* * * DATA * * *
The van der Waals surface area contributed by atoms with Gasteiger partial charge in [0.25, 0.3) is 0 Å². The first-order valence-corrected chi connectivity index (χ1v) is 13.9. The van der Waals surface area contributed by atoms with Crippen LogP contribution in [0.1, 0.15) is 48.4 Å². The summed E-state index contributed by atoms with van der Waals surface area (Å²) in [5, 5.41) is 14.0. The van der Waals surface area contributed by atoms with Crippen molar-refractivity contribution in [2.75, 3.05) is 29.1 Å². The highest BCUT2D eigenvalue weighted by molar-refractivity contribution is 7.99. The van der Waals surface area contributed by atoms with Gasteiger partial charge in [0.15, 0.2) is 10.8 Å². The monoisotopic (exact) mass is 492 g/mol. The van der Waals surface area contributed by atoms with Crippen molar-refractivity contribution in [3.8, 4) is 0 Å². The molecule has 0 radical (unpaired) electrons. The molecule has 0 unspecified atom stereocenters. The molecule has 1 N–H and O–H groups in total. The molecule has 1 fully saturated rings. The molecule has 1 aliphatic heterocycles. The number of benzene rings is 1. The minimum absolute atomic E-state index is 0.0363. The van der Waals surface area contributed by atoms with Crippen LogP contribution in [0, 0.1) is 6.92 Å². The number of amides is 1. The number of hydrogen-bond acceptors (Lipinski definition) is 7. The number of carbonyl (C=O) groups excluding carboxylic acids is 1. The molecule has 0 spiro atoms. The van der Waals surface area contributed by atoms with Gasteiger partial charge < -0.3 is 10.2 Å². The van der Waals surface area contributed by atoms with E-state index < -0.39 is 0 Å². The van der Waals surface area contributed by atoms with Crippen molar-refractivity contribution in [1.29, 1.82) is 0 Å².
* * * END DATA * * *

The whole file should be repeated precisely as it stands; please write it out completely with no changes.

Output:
The van der Waals surface area contributed by atoms with Gasteiger partial charge in [0.25, 0.3) is 0 Å². The first-order valence-corrected chi connectivity index (χ1v) is 13.9. The van der Waals surface area contributed by atoms with Crippen LogP contribution in [0.1, 0.15) is 48.4 Å². The summed E-state index contributed by atoms with van der Waals surface area (Å²) in [5, 5.41) is 14.0. The van der Waals surface area contributed by atoms with Crippen molar-refractivity contribution in [2.75, 3.05) is 29.1 Å². The highest BCUT2D eigenvalue weighted by molar-refractivity contribution is 7.99. The van der Waals surface area contributed by atoms with Gasteiger partial charge in [0.15, 0.2) is 10.8 Å². The monoisotopic (exact) mass is 492 g/mol. The van der Waals surface area contributed by atoms with Crippen molar-refractivity contribution in [3.8, 4) is 0 Å². The molecule has 0 radical (unpaired) electrons. The molecule has 0 unspecified atom stereocenters. The molecule has 1 N–H and O–H groups in total. The molecule has 1 fully saturated rings. The molecule has 1 aliphatic heterocycles. The number of benzene rings is 1. The minimum absolute atomic E-state index is 0.0363. The van der Waals surface area contributed by atoms with Crippen LogP contribution in [0, 0.1) is 6.92 Å². The number of amides is 1. The number of hydrogen-bond acceptors (Lipinski definition) is 7. The number of carbonyl (C=O) groups excluding carboxylic acids is 1. The molecule has 0 spiro atoms. The van der Waals surface area contributed by atoms with Gasteiger partial charge < -0.3 is 10.2 Å². The van der Waals surface area contributed by atoms with E-state index < -0.39 is 0 Å². The van der Waals surface area contributed by atoms with Crippen molar-refractivity contribution in [1.29, 1.82) is 0 Å².